I was so pleased when I read the “Develop Project Charter” section of Project Integration Management in PMBOK Fourth Edition. They have finally caught up with what really happens in real projects (maybe they have been reading JIMBOK 🙂
In JIMBOK, Integration Management I wrote:
“The charter should be written by the project manager (or at least a PM), as the PM is the person in the organisation with the necessary skills to create the charter”.
And this is what I have been teaching project managers for years. But you wouldn’t believe the struggles I’ve had to get some PM’s to accept it.
They argued that only a sponsor could draw up a charter, but my response was that many sponsors don’t have the necessary skills or training required to write a charter, yet it’s well within a project manager’s capabilities.
Then they argued that as it was the charter that named and authorized the project manager, the project manager could not be involved in it’s writing. Who says they can’t?
Well these arguments are pretty well settled, when you read PMBOK Fourth Edition.
“It is recommended that the project manager participate in the development of the project charter”
And Page 74
“Projects are authorized by someone external to the project such as a sponsor, PMO, or portfolio steering committee. The project initiator or sponsor …will either create the project charter or delegate that duty to the project manager. “
So I think that’s pretty clear.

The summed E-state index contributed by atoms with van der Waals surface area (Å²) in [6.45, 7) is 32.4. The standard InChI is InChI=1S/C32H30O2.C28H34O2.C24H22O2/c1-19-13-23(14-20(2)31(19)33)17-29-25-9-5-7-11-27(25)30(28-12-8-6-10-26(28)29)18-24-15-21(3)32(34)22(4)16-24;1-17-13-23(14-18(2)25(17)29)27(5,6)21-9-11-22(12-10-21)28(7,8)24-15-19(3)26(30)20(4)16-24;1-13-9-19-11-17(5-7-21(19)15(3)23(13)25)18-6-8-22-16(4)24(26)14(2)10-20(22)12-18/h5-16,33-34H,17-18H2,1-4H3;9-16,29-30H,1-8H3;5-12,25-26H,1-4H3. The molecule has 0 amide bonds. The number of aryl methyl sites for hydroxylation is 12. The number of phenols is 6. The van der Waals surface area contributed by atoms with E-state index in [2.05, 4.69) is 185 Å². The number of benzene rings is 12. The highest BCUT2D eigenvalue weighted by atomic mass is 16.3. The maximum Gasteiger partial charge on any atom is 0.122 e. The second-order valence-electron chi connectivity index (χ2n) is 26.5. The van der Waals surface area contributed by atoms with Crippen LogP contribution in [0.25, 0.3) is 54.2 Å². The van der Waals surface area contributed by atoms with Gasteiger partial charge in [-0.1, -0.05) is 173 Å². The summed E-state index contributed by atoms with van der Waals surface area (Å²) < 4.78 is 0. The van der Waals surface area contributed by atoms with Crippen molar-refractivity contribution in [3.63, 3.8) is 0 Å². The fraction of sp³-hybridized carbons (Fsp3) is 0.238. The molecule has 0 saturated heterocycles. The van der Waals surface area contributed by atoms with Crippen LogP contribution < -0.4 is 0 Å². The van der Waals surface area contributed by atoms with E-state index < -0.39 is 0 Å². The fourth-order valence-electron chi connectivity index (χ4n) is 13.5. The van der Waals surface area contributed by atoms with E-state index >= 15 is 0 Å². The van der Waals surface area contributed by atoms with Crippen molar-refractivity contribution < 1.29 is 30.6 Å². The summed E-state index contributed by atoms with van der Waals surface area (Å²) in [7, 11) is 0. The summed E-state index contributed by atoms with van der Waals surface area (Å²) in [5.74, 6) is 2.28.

The other reason of course why you, as project manager, should write (or being heavily involved in the writing of) the charter, is that the charter will have a big influence on your project, and so it makes a lot of sense having some level of control or influence of your own, in these earliest stages.
Small is beautiful
And I’ll finish with a reminder that the charter is a very high-level document with very few pages (often one or two pages). Why? Because in these earliest stages nobody knows much detail (and what they do know will change – often). Besides, the more you have in writing at the stage, the more people will argue over it, so it will delay the project authorization and you can’t bill the arguing time to the project. Why not?
Because the project isn’t authorized, so there’s no budget of cost account!
Never mind the quality, feel the width.
Some consultancy firms that I’ve dealt with have a 200+ page tome of standard “boilerplate” that they call a charter, and they sell this to unsuspecting organisations (with changes to the relevant fields, of course). This looks impressive when printed with a glossy, full-color binding, but it costs more per pound than precious metal, and is as worthless as lead.
Many projects fail in the early stages, so follow this simple advice and give your project a fighting chance.
Jim Owens PMP
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